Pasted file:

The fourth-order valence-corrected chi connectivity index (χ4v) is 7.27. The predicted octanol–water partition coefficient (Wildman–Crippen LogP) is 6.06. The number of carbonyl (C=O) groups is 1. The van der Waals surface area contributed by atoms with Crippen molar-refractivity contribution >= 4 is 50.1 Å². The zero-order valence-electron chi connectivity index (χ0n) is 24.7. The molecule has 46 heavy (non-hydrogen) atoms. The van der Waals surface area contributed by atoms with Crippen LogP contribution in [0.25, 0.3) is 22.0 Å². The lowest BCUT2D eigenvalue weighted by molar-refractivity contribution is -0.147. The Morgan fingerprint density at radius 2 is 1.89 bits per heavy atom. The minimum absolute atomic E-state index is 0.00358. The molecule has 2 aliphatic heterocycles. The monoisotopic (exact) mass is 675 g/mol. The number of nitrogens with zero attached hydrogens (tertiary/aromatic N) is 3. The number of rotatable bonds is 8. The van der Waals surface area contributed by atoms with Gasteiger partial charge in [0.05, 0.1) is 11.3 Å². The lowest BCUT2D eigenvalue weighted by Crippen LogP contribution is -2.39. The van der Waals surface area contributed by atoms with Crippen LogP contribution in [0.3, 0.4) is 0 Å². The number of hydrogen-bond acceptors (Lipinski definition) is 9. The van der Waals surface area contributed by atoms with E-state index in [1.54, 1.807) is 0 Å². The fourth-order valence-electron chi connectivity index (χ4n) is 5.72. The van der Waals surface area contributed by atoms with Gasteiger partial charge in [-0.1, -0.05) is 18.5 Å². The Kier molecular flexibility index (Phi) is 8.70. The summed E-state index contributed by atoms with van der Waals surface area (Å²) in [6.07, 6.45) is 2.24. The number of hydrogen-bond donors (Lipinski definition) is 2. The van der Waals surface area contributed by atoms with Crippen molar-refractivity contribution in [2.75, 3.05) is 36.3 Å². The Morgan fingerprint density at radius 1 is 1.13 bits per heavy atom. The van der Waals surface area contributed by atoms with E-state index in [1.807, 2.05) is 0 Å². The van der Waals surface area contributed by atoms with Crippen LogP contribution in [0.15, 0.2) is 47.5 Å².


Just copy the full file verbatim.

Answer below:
The fourth-order valence-corrected chi connectivity index (χ4v) is 7.27. The predicted octanol–water partition coefficient (Wildman–Crippen LogP) is 6.06. The number of carbonyl (C=O) groups is 1. The van der Waals surface area contributed by atoms with Crippen molar-refractivity contribution >= 4 is 50.1 Å². The zero-order valence-electron chi connectivity index (χ0n) is 24.7. The molecule has 46 heavy (non-hydrogen) atoms. The van der Waals surface area contributed by atoms with Crippen LogP contribution in [0.25, 0.3) is 22.0 Å². The lowest BCUT2D eigenvalue weighted by molar-refractivity contribution is -0.147. The Morgan fingerprint density at radius 2 is 1.89 bits per heavy atom. The minimum absolute atomic E-state index is 0.00358. The molecule has 2 aliphatic heterocycles. The monoisotopic (exact) mass is 675 g/mol. The number of nitrogens with zero attached hydrogens (tertiary/aromatic N) is 3. The number of rotatable bonds is 8. The van der Waals surface area contributed by atoms with Gasteiger partial charge in [0.05, 0.1) is 11.3 Å². The lowest BCUT2D eigenvalue weighted by Crippen LogP contribution is -2.39. The van der Waals surface area contributed by atoms with Crippen LogP contribution in [0.3, 0.4) is 0 Å². The number of hydrogen-bond acceptors (Lipinski definition) is 9. The van der Waals surface area contributed by atoms with E-state index in [1.54, 1.807) is 0 Å². The fourth-order valence-electron chi connectivity index (χ4n) is 5.72. The van der Waals surface area contributed by atoms with Gasteiger partial charge in [-0.1, -0.05) is 18.5 Å². The Kier molecular flexibility index (Phi) is 8.70. The summed E-state index contributed by atoms with van der Waals surface area (Å²) in [6.07, 6.45) is 2.24. The number of hydrogen-bond donors (Lipinski definition) is 2. The van der Waals surface area contributed by atoms with Crippen molar-refractivity contribution in [2.75, 3.05) is 36.3 Å². The Morgan fingerprint density at radius 1 is 1.13 bits per heavy atom. The van der Waals surface area contributed by atoms with E-state index in [1.807, 2.05) is 0 Å². The van der Waals surface area contributed by atoms with Crippen LogP contribution in [0.15, 0.2) is 47.5 Å².